It is a routine which has become all-too familiar for Argentina over the last decade and a half. When the team is in trouble, Lionel Messi steps forward to come to the rescue and drag his nation out of a hold. But this is 2022, and even when the superstar has an off-day some more unlikely figures are more than ready to play the hero.
Twelve months ago, Enzo Fernández, Julián Álvarez and Alexis Mac Allister probably could not have imagined the incredible story which is playing out right now in Qatar. Between them the trio has played just 30 times for the Albiceleste, predominantly in friendly matches when coach Lionel Scaloni took the opportunity to try out players on the fringe of his expected World Cup squad. Mac Allister, aged 23, is the eldest of a group whom most hoped at best would be ready to shine when the next tournament came around in 2026.
But come the main event, all three have proven match-winners. Enzo with his brilliant strike to take the Scaloneta out of reach against Mexico, and now Mac Allister and Álvarez in Argentina's crucial 2-0 win over Mexico. Those strikes secured qualification from Group C in first place and set up a Round of 16 clash with Australia. Not even Messi's missed penalty could put a damper on what was a sparkling performance across the pitch, and which confirms the change of mood both in Qatar and among the millions watching Argentina's every move back home following that disastrous start against Saudi Arabia.
Much of the credit belongs to Scaloni. The coach could have rested on his laurels after finally getting those first points on the board on Saturday and picked an unchanged team. Instead, he poked and tweaked, making four alterations in order to best handle what was expected to be a solid, physical and dangerous Poland team.
Fernández, Nahuel Molina, Cristian Romero (now back to his best after a nightmare World Cup debut) and Álvarez were drafted in, with the latter's inclusion over striker Lautaro Martínez the biggest surprise. All performed exceptionally against an admittedly very poor Poland, vindicating the trainer's bravery and vision in spectacular fashion.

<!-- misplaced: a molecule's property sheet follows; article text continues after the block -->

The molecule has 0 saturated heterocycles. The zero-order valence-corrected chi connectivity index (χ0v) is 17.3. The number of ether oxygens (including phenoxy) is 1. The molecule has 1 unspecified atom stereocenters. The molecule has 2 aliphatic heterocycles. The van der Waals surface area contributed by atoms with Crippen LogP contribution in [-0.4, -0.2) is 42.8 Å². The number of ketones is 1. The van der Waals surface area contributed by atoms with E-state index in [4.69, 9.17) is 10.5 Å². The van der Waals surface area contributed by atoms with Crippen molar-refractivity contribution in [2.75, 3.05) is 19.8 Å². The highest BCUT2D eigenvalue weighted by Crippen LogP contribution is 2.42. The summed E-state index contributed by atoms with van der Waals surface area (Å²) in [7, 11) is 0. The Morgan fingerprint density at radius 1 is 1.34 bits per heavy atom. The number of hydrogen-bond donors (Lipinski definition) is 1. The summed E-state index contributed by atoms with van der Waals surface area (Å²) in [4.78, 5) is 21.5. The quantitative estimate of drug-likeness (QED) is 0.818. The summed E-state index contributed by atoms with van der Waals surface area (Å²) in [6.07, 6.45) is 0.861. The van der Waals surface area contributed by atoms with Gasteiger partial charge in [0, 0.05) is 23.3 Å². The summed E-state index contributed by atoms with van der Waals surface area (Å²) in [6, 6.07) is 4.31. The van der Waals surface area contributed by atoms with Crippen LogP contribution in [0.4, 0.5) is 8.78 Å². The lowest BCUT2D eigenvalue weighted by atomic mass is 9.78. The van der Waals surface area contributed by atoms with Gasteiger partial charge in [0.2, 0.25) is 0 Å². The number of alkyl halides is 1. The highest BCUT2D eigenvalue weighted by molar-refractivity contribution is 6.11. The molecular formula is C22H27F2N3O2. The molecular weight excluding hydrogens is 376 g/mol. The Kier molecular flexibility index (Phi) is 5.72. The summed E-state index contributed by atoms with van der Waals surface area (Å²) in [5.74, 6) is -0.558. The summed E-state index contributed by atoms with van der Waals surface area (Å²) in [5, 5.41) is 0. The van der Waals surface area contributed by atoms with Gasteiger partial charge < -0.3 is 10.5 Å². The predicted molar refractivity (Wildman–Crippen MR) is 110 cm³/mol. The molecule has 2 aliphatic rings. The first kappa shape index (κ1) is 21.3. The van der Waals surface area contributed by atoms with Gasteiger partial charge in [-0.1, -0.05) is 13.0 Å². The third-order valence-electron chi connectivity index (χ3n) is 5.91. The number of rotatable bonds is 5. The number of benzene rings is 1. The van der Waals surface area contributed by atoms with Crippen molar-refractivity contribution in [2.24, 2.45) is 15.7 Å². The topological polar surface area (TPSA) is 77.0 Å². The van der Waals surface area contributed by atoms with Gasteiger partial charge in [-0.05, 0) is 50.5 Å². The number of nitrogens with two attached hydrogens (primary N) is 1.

Just as he was careful not to panic in the wake of defeat, Scaloni is determined not to get carried away with his side's marked improvement. “We are not favourites at all,” he insisted after the final whistle. “We'd be very mistaken in thinking that after winning today we will be champions. We played a great game and are a tough team to beat. We are the same as ever.”
Argentina certainly have emerged from the group stage with their spirit intact. Streetwise, united, ever-willing to go on the front foot even when cruising to victory at 2-0, those are exactly the virtues which have caused an entire country to fall in love with their national team. Albiceleste shirts crowd the streets of Buenos Aires 24 hours a day – except at kick-off, when even Wednesday mid-afternoon on the usually fatally congested Avenida 9 de Julio downtown one could have heard a pin drop as the city closed for business early. Similar scenes were repeated the length and breadth of the country, which has taken the Scaloneta to its heart in a way which has occurred with precious few teams in recent World Cup memory.
Now, we get to do it all again on Saturday. And just like the last two games the equation is straightforward for Scaloni and his charges: win, or start getting ready for the long trip home. Argentina appear to be thriving under that pressure and the team now knows that even if their ace is not at his usual best they have the tools under pressure to make it through; but just to be safe, a trademark Messi masterclass next time out would be more than welcome nonetheless!